Speaking of longest active streaks, Esteban Ocon continued his remarkable finishing record and the Frenchman has now finished all 19 Grand Prix starts in his career. The Force India driver beat teammate Sergio Perez in a race for only the second time this season when they’ve both finished, while Perez had the consolation of a third consecutive points finish at Silverstone, and he also outqualified a teammate for the first time in his career at this track.
The final point of Sunday’s bunfight went to Felipe Massa, who can no doubt relate to Jenson Button’s lament while conducting the podium interviews that he had never stood on the podium at Silverstone. It’s a distinction he shares with Massa, who scored his 11th top ten finish in a British GP this weekend, without any of them being in the top three.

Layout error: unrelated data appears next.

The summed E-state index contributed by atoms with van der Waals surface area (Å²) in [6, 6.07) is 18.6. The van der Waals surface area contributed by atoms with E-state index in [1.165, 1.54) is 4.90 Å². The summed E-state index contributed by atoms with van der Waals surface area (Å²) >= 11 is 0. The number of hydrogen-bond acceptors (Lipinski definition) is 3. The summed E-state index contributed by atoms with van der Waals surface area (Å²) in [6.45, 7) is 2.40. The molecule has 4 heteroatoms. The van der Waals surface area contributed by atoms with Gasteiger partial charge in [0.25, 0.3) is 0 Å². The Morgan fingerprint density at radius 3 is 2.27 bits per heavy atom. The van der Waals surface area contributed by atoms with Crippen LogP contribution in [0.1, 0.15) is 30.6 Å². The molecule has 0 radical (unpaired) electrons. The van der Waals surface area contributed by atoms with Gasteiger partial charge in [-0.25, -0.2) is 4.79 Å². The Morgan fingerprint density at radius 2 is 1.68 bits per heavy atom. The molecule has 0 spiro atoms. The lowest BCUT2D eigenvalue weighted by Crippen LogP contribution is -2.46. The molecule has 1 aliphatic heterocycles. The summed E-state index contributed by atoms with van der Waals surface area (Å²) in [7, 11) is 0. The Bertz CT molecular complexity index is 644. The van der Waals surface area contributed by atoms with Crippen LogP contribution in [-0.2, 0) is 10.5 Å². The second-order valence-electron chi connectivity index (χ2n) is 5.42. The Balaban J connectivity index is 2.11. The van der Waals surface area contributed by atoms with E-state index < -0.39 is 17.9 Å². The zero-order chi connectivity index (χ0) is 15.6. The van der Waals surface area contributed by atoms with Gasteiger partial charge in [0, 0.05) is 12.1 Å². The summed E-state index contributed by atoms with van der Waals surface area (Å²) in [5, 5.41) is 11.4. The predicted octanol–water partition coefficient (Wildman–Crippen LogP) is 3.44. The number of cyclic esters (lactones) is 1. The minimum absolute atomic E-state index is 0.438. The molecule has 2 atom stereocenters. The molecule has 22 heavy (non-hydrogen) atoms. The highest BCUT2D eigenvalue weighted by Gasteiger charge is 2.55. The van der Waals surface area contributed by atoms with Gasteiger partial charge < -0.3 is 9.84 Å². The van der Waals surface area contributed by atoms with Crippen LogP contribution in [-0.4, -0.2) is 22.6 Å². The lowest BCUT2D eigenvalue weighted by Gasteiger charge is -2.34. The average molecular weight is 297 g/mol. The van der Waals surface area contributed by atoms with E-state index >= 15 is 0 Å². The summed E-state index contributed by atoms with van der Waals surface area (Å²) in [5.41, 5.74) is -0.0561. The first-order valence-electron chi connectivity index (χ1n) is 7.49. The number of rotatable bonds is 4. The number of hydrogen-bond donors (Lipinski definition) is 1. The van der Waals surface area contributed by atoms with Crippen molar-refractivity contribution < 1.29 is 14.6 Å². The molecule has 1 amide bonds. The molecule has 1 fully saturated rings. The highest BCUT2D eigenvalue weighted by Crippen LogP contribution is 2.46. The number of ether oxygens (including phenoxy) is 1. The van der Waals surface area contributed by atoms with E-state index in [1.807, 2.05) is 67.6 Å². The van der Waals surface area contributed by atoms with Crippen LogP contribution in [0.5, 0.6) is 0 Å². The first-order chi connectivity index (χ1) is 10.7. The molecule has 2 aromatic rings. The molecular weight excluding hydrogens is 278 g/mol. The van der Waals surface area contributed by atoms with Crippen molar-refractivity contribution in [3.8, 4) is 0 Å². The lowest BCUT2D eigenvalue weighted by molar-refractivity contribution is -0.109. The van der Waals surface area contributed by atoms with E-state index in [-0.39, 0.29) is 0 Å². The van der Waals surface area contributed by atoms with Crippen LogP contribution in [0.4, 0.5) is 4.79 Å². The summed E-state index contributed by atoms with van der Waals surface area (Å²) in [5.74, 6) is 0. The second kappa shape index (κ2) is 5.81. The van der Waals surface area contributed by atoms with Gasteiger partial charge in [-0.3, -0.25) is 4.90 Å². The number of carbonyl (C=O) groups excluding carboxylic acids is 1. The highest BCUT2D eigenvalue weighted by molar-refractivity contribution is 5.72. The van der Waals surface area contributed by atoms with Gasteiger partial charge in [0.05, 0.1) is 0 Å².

Special mention to Stoffel Vandoorne for his 11th place finish, his best of 2017, although somewhat inevitably Fernando Alonso managed to find a way to attract everyone’s attention again this weekend, by gambling successfully on slick tyres to go fastest of all in Q1. In doing so, he put McLaren at the top of a timesheets for the first time in any session since Jenson Button also topped Q1 at the 2013 Indian Grand Prix!
Silverstone 2017 will be remembered for the utter dominance of Lewis Hamilton, and for its dramatic finale. Yet as the teams prepare for Hungary, the only statistic that truly mattered on Sunday was that Vettel now leads the championship by just a single point from Hamilton, with Bottas less than a Grand Prix victory away from passing both of them. This championship battle just got real.